“I need you. I need you even though you’re wired so differently than I am.” People take all these tests and they’re supposed to show people how they can work better together, how their suitemate or their roommate or their cubemate or their housemate, their husband-mate, how you can, you know . . .

You have all these tests, and if that helps you, that’s great. But I think you could maybe accomplish a lot of the same things just by living out some of these kinds of passages. If we would treat others as more significant than ourselves, if we would value and esteem them very highly in love, if we would humble ourselves and view them as being valuable, if we would view them not having to be the same as us, but even when they’re different than us, we value that. 

Jonathan Edwards said it this way; it’s pretty graphic: 

Christians who are but fellow worms ought at least to treat one another with as much humility and gentleness as Christ treats them. 

So when the person’s driving you crazy, just remember, we’re “fellow worms.” Humus. Earth. Humans.

Now, we’re made in the image of God, but not only am I. . .that person is, too. “Christians who are but fellow worms ought at least to treat one another with as much humility and gentleness as Christ treats them.” Well, of course, the Model for all of this is Jesus Himself, right? The humility of Christ. . .you see it as you go on in Philippians chapter 2.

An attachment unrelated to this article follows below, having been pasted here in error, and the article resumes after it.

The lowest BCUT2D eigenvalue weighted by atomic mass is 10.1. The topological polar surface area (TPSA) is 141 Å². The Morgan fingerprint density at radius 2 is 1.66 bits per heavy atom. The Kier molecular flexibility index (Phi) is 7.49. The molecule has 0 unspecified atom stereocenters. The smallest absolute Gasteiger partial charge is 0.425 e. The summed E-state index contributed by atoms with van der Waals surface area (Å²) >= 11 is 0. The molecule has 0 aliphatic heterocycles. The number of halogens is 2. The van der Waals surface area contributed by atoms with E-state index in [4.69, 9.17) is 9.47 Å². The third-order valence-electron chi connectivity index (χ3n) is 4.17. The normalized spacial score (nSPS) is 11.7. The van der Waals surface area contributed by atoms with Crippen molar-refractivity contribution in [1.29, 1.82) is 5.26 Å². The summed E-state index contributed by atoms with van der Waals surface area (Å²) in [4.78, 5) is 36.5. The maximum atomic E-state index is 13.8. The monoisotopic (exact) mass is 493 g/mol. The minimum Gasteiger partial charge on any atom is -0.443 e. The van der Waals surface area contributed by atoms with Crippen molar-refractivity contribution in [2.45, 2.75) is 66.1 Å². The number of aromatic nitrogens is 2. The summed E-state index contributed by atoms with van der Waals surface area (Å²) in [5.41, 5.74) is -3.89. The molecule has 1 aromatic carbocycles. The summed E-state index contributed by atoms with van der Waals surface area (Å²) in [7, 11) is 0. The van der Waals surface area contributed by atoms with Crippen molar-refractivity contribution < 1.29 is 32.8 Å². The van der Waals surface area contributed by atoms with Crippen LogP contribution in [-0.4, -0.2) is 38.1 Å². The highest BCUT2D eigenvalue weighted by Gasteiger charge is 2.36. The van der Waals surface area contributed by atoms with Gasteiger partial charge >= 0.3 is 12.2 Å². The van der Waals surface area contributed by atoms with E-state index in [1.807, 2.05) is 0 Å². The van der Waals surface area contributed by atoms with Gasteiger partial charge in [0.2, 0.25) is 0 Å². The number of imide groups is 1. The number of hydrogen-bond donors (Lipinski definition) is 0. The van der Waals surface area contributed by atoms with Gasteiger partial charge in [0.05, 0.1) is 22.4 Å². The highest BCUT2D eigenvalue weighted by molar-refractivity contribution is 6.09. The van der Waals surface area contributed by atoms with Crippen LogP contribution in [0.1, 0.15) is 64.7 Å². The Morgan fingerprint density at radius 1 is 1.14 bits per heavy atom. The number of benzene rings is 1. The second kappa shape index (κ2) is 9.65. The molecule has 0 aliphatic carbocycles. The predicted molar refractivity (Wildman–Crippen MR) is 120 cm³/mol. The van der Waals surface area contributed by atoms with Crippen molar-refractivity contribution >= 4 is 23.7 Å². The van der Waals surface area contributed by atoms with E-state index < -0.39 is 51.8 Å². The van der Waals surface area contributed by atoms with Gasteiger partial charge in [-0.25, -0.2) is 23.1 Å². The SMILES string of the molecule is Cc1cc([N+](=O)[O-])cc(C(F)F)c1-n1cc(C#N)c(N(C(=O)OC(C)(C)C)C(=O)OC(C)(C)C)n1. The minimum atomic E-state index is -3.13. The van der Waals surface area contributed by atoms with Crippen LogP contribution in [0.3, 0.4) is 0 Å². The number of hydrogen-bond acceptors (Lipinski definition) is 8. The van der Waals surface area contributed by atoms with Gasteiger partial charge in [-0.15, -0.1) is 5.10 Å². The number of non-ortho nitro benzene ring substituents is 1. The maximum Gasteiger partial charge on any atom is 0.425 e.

Have this mind among yourselves, which is yours in Christ Jesus, who, though he was in the form of God, did not count equality with God a thing to be grasped (vv. 5–6). 

Another version says, “He did not cling to his rights as God” (TLB). He made Himself nothing! This is the King of the universe—the One that angels bow before and worship!

He made himself nothing, taking the form of a servant, being born in the likeness of [humans, humus, dirt, earth]. And being found in human form, he humbled himself by becoming obedient to the point of death, even death on a cross (vv. 7–8).

You remember what we read in 1 Peter 5:6: “Humble yourselves, therefore, under the mighty hand of God so that at the proper time he may exalt you.” That’s what Philippians 2 tells us what happened with Jesus. He humbled Himself. 

Therefore God has highly exalted him and bestowed on him the name that is above every name, so that at the name of Jesus every knee should bow, in heaven and on earth and under the earth, and every tongue confess that Jesus Christ is Lord, to the glory of God (vv. 9–11).